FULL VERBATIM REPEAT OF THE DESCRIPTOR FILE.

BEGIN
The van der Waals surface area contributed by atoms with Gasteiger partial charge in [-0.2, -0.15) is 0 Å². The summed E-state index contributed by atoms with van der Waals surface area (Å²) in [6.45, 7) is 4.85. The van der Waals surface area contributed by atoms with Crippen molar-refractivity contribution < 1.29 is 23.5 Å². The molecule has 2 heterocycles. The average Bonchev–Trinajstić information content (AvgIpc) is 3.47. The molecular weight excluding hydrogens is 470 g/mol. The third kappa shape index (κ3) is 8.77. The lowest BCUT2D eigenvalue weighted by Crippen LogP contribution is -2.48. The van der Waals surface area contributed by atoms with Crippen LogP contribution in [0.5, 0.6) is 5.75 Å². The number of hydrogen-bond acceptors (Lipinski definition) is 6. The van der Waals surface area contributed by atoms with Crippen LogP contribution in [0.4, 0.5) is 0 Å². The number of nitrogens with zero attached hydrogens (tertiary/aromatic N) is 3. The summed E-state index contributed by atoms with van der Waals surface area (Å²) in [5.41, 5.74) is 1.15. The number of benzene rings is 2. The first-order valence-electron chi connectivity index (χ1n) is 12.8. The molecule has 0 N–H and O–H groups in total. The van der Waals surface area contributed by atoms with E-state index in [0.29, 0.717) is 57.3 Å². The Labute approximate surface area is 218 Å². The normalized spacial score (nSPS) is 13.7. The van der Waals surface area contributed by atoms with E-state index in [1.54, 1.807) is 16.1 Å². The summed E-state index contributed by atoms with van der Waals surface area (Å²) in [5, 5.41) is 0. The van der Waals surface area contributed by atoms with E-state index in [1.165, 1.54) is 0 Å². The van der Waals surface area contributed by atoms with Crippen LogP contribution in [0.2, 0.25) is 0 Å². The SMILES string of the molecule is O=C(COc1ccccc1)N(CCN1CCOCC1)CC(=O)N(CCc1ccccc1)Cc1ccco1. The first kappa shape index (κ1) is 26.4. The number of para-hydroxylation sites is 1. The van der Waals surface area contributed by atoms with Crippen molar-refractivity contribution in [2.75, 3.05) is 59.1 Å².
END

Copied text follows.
The van der Waals surface area contributed by atoms with Gasteiger partial charge in [-0.2, -0.15) is 0 Å². The summed E-state index contributed by atoms with van der Waals surface area (Å²) in [6.45, 7) is 4.85. The van der Waals surface area contributed by atoms with Crippen molar-refractivity contribution < 1.29 is 23.5 Å². The molecule has 2 heterocycles. The average Bonchev–Trinajstić information content (AvgIpc) is 3.47. The molecular weight excluding hydrogens is 470 g/mol. The third kappa shape index (κ3) is 8.77. The lowest BCUT2D eigenvalue weighted by Crippen LogP contribution is -2.48. The van der Waals surface area contributed by atoms with Crippen LogP contribution in [0.5, 0.6) is 5.75 Å². The number of hydrogen-bond acceptors (Lipinski definition) is 6. The van der Waals surface area contributed by atoms with Crippen LogP contribution in [0.4, 0.5) is 0 Å². The number of nitrogens with zero attached hydrogens (tertiary/aromatic N) is 3. The summed E-state index contributed by atoms with van der Waals surface area (Å²) in [5.41, 5.74) is 1.15. The number of benzene rings is 2. The first-order valence-electron chi connectivity index (χ1n) is 12.8. The molecule has 0 N–H and O–H groups in total. The van der Waals surface area contributed by atoms with E-state index in [0.29, 0.717) is 57.3 Å². The Labute approximate surface area is 218 Å². The normalized spacial score (nSPS) is 13.7. The van der Waals surface area contributed by atoms with E-state index in [1.54, 1.807) is 16.1 Å². The summed E-state index contributed by atoms with van der Waals surface area (Å²) in [5, 5.41) is 0. The van der Waals surface area contributed by atoms with E-state index in [1.165, 1.54) is 0 Å². The van der Waals surface area contributed by atoms with Crippen LogP contribution in [0.2, 0.25) is 0 Å². The SMILES string of the molecule is O=C(COc1ccccc1)N(CCN1CCOCC1)CC(=O)N(CCc1ccccc1)Cc1ccco1. The first kappa shape index (κ1) is 26.4. The number of para-hydroxylation sites is 1. The van der Waals surface area contributed by atoms with Crippen molar-refractivity contribution in [2.75, 3.05) is 59.1 Å².